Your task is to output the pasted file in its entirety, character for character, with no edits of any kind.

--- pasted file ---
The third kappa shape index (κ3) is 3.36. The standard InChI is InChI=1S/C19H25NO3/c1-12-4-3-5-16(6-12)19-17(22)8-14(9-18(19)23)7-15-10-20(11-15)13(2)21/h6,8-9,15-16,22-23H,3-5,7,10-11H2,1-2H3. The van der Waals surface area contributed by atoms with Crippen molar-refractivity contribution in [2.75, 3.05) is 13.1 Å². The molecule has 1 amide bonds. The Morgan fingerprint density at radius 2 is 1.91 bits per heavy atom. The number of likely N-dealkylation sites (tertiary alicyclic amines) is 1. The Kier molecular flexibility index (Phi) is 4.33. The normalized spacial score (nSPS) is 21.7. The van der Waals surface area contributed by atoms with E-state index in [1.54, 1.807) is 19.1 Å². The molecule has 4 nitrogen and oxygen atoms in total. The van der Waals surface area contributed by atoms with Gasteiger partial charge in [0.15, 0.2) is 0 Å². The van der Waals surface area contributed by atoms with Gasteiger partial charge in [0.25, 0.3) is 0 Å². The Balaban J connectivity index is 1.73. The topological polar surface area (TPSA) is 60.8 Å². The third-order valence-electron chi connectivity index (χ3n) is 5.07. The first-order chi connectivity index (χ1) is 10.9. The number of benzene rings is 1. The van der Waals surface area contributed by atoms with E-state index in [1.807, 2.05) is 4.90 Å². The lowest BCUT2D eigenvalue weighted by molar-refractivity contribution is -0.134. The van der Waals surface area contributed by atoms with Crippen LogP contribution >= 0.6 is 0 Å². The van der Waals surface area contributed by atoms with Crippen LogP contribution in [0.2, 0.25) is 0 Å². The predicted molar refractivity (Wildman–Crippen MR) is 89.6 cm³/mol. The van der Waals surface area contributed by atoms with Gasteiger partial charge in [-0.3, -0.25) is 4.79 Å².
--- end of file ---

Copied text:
The third kappa shape index (κ3) is 3.36. The standard InChI is InChI=1S/C19H25NO3/c1-12-4-3-5-16(6-12)19-17(22)8-14(9-18(19)23)7-15-10-20(11-15)13(2)21/h6,8-9,15-16,22-23H,3-5,7,10-11H2,1-2H3. The van der Waals surface area contributed by atoms with Crippen molar-refractivity contribution in [2.75, 3.05) is 13.1 Å². The molecule has 1 amide bonds. The Morgan fingerprint density at radius 2 is 1.91 bits per heavy atom. The number of likely N-dealkylation sites (tertiary alicyclic amines) is 1. The Kier molecular flexibility index (Phi) is 4.33. The normalized spacial score (nSPS) is 21.7. The van der Waals surface area contributed by atoms with E-state index in [1.54, 1.807) is 19.1 Å². The molecule has 4 nitrogen and oxygen atoms in total. The van der Waals surface area contributed by atoms with Gasteiger partial charge in [0.15, 0.2) is 0 Å². The van der Waals surface area contributed by atoms with Gasteiger partial charge in [0.25, 0.3) is 0 Å². The Balaban J connectivity index is 1.73. The topological polar surface area (TPSA) is 60.8 Å². The third-order valence-electron chi connectivity index (χ3n) is 5.07. The first-order chi connectivity index (χ1) is 10.9. The number of benzene rings is 1. The van der Waals surface area contributed by atoms with E-state index in [1.807, 2.05) is 4.90 Å². The lowest BCUT2D eigenvalue weighted by molar-refractivity contribution is -0.134. The van der Waals surface area contributed by atoms with Crippen LogP contribution >= 0.6 is 0 Å². The van der Waals surface area contributed by atoms with Crippen LogP contribution in [0.2, 0.25) is 0 Å². The predicted molar refractivity (Wildman–Crippen MR) is 89.6 cm³/mol. The van der Waals surface area contributed by atoms with Gasteiger partial charge in [-0.3, -0.25) is 4.79 Å².